Presentation on theme: "Making Development Work for Local Residents Policy Frameworks and Programs for Successful Construction-Industry Workforce Development Strategies Kathleen."— Presentation transcript:
Making Development Work for Local Residents Policy Frameworks and Programs for Successful Construction-Industry Workforce Development Strategies Kathleen Mulligan-Hansel, Ph.D.
Construction Careers Basics Goal is to create construction career opportunities! Job quality standards Job access requirements Job readiness infrastructure It is critical to do all three! Key Caveats: –Local, State, Federal –What’s the right policy? Local context!
Construction Careers Basics Policies and agreements create demand for new workers (community benefits agreement, project labor agreement, local government or redevelopment agency policy) A good program creates a pipeline of new workers ready to take those jobs: pre-apprenticeship, apprentices, journey-level workers Getting new workers into high quality construction jobs = have to create more opportunity for good firms to get the work Apprenticeship/journey-level Relationships are key: work with building trades leaders to identify and implement opportunities for new workers
Construction Industry Job Quality Job Quality IndicatorLow Road PracticePolicy Solution SafetyLittle or no safety trainingRequire OSHA 10 hour Wage/hour complianceNo documentation of wage/hour payment; outright violations Require to demonstrate no violations in past three years Sustainable wages, benefits Low wages ($8.50, or less), no health insurance Require to pay prevailing wages Require provision of health insurance Benefits of employmentMisclassification of workers as independent contractors Require contractors to show they have hired employees TrainingNo investment in trainingRequire to participate in certified apprenticeship program; pay into training trust fund
Strategies for Establishing Job Quality Community Workforce Agreement (negotiated among developer, contractors, construction unions) Require payment of prevailing wages Establish responsible contractor standards Require apprenticeship utilization Establish Best Value Contracting Process
Construction Industry Job Access Journey-level vs. apprentices Careers vs. work Unions vs. high road “the list” –Require firms to use workers on the list –Find ways to get new workers on the list and make sure they get called –Name call, zip coding, direct entry
Strategies for Establishing Job Access Community Workforce Agreement Targeted hire requirements – neighborhood, household income, targeted categories (public assistance, criminal justice), pre-appr. graduate First source referral systems Apprenticeship utilization Responsible contractor standards Best Value Contracting process
Strategies for Establishing Job Access CHALLENGES Aggregation of work Strong pre-apprenticeship programs necessary to supply workers Low-road contractors may appear to have easier compliance
Examples Community Workforce Agreement Community Redevelopment Agency of LA Construction Careers Policy; passed Feb 2008 Any development that receives $1 million or more in financing, or built on CRA owned land Project Labor Agreement Targeted hiring: 30% of work hours performed by residents of low-income neighborhoods or hard-to-employ workers Anticipated impact: $170 million in construction, 5000 new jobs for low-income people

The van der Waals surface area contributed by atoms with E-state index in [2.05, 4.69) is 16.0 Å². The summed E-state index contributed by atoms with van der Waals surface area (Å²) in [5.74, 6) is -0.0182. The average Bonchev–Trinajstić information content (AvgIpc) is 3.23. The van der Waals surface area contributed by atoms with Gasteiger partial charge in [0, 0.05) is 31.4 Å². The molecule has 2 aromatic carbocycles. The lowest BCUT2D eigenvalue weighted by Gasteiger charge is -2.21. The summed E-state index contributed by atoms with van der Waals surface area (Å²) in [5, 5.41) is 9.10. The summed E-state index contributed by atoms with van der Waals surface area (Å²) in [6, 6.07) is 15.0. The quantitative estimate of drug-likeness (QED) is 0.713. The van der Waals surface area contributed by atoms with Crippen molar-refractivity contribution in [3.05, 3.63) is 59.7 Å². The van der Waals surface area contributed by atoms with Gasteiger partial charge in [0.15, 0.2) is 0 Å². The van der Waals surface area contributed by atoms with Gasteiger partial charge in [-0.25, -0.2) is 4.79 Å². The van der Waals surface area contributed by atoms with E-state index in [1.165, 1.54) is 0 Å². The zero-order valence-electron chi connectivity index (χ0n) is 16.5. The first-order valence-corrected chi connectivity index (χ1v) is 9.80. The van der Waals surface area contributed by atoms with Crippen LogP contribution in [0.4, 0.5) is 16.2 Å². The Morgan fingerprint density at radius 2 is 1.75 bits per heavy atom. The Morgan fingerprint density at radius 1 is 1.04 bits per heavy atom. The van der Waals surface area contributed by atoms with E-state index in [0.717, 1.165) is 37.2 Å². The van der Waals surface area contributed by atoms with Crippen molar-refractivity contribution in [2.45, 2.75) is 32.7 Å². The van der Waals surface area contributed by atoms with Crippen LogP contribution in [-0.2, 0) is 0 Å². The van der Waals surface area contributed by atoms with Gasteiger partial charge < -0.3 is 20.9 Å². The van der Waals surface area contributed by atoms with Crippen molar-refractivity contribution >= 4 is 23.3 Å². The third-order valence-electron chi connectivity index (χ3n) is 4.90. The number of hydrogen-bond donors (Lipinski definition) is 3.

Examples Targeted Hire/Prevailing Wage Requirement Milwaukee MORE Ordinance, passed April 2009 Any development subsidized with $1 million or more of public funding Must pay prevailing wage for all construction Use city’s first-source referral system 40% of work hours performed by targeted hires (a)Have worked less than 1200 hours in the preceding 12 months; (b)Have not worked in the preceding 30 days; or (c)Have a household income at or below the federal poverty guidelines. Department of City Development Report: 11 of last 23 subsidized developments would have been covered.
Examples Responsible Contractor Standards Atlanta BeltLine; authorizing language requires community benefits, passed 2005 Construction Career Ladder policy developed by Georgia Stand Up (not yet adopted) Anticipate 48,000 construction jobs over 10 years Construction Career Ladder Policy: responsible contractor, first source, prevailing wage, money for training
Examples Atlanta BeltLine Responsible Contractor Standards Must demonstrate compliance in order to work on the BeltLine: –Are appropriately licensed and insured –Have a proven track record of satisfactorily performing the work required –Are providing the full benefits of employment to workers –Are utilizing workers that are highly skilled and trained –Has access to sufficient workforce to complete the job –Is in compliance with related BeltLine and City of Atlanta policies, such as local hiring or first source –Provides OSHA approved training and safety plans –Have not been in violation under previous contracts with the city, BeltLine or ADA
Examples Direct Entry, Pre-apprenticeship graduate Santa Clara County Building Trades Council/De Anza Foothills Technical College construction careers agreement (San Jose area) University Hospital PLA (Cleveland) Malloy Initiative, NYC Public Housing Authority
Strategies Get language into every official document: state plan, guidance, rfp, contracts, etc. Requirement vs. preference Build relationships with trades Organize locally to implement